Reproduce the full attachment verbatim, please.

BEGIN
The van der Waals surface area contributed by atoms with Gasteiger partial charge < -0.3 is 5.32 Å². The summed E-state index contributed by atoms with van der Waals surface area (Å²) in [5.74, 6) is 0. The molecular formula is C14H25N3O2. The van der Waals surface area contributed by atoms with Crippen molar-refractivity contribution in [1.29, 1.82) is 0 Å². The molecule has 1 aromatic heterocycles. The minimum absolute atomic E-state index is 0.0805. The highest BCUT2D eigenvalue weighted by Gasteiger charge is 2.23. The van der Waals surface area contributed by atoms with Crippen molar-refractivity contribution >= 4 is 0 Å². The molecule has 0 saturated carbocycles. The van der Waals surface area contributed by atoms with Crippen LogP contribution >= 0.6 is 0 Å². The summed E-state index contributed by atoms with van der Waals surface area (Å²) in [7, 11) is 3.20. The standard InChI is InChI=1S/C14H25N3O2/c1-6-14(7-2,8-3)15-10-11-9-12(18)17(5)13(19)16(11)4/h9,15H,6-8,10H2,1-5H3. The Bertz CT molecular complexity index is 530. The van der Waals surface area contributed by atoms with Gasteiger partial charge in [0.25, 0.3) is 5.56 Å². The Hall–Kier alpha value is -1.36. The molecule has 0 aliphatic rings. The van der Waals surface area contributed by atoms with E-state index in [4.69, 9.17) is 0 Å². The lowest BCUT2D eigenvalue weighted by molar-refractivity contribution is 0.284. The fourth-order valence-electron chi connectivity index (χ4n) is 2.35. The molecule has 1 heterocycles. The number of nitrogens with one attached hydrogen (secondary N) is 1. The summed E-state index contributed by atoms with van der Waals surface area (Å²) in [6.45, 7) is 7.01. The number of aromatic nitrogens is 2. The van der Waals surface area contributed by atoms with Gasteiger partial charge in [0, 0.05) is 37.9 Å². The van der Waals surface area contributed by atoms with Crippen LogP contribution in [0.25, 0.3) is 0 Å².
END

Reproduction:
The van der Waals surface area contributed by atoms with Gasteiger partial charge < -0.3 is 5.32 Å². The summed E-state index contributed by atoms with van der Waals surface area (Å²) in [5.74, 6) is 0. The molecular formula is C14H25N3O2. The van der Waals surface area contributed by atoms with Crippen molar-refractivity contribution in [1.29, 1.82) is 0 Å². The molecule has 1 aromatic heterocycles. The minimum absolute atomic E-state index is 0.0805. The highest BCUT2D eigenvalue weighted by Gasteiger charge is 2.23. The van der Waals surface area contributed by atoms with Crippen molar-refractivity contribution >= 4 is 0 Å². The molecule has 0 saturated carbocycles. The van der Waals surface area contributed by atoms with Crippen LogP contribution >= 0.6 is 0 Å². The summed E-state index contributed by atoms with van der Waals surface area (Å²) in [7, 11) is 3.20. The standard InChI is InChI=1S/C14H25N3O2/c1-6-14(7-2,8-3)15-10-11-9-12(18)17(5)13(19)16(11)4/h9,15H,6-8,10H2,1-5H3. The Bertz CT molecular complexity index is 530. The van der Waals surface area contributed by atoms with Gasteiger partial charge in [0.25, 0.3) is 5.56 Å². The Hall–Kier alpha value is -1.36. The molecule has 0 aliphatic rings. The van der Waals surface area contributed by atoms with E-state index in [4.69, 9.17) is 0 Å². The lowest BCUT2D eigenvalue weighted by molar-refractivity contribution is 0.284. The fourth-order valence-electron chi connectivity index (χ4n) is 2.35. The molecule has 1 heterocycles. The number of nitrogens with one attached hydrogen (secondary N) is 1. The summed E-state index contributed by atoms with van der Waals surface area (Å²) in [6.45, 7) is 7.01. The number of aromatic nitrogens is 2. The van der Waals surface area contributed by atoms with Gasteiger partial charge in [0, 0.05) is 37.9 Å². The van der Waals surface area contributed by atoms with Crippen LogP contribution in [0.25, 0.3) is 0 Å².